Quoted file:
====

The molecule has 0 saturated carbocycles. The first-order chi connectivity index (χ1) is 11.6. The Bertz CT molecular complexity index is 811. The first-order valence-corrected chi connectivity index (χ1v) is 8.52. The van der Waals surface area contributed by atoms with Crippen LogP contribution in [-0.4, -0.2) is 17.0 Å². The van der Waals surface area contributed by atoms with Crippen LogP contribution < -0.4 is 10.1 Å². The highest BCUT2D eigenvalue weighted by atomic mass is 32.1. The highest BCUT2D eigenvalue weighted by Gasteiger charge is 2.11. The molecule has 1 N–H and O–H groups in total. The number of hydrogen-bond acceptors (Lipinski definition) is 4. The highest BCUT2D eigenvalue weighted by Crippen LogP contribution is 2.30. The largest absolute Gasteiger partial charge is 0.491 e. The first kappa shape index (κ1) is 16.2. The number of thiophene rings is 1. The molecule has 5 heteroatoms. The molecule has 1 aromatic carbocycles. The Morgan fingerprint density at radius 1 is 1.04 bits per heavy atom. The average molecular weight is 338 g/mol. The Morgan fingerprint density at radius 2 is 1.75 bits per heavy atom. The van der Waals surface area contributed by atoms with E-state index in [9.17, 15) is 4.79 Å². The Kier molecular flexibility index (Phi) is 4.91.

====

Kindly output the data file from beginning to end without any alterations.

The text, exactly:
The molecule has 0 saturated carbocycles. The first-order chi connectivity index (χ1) is 11.6. The Bertz CT molecular complexity index is 811. The first-order valence-corrected chi connectivity index (χ1v) is 8.52. The van der Waals surface area contributed by atoms with Crippen LogP contribution in [-0.4, -0.2) is 17.0 Å². The van der Waals surface area contributed by atoms with Crippen LogP contribution < -0.4 is 10.1 Å². The highest BCUT2D eigenvalue weighted by atomic mass is 32.1. The highest BCUT2D eigenvalue weighted by Gasteiger charge is 2.11. The molecule has 1 N–H and O–H groups in total. The number of hydrogen-bond acceptors (Lipinski definition) is 4. The highest BCUT2D eigenvalue weighted by Crippen LogP contribution is 2.30. The largest absolute Gasteiger partial charge is 0.491 e. The first kappa shape index (κ1) is 16.2. The number of thiophene rings is 1. The molecule has 5 heteroatoms. The molecule has 1 aromatic carbocycles. The Morgan fingerprint density at radius 1 is 1.04 bits per heavy atom. The average molecular weight is 338 g/mol. The Morgan fingerprint density at radius 2 is 1.75 bits per heavy atom. The van der Waals surface area contributed by atoms with E-state index in [9.17, 15) is 4.79 Å². The Kier molecular flexibility index (Phi) is 4.91.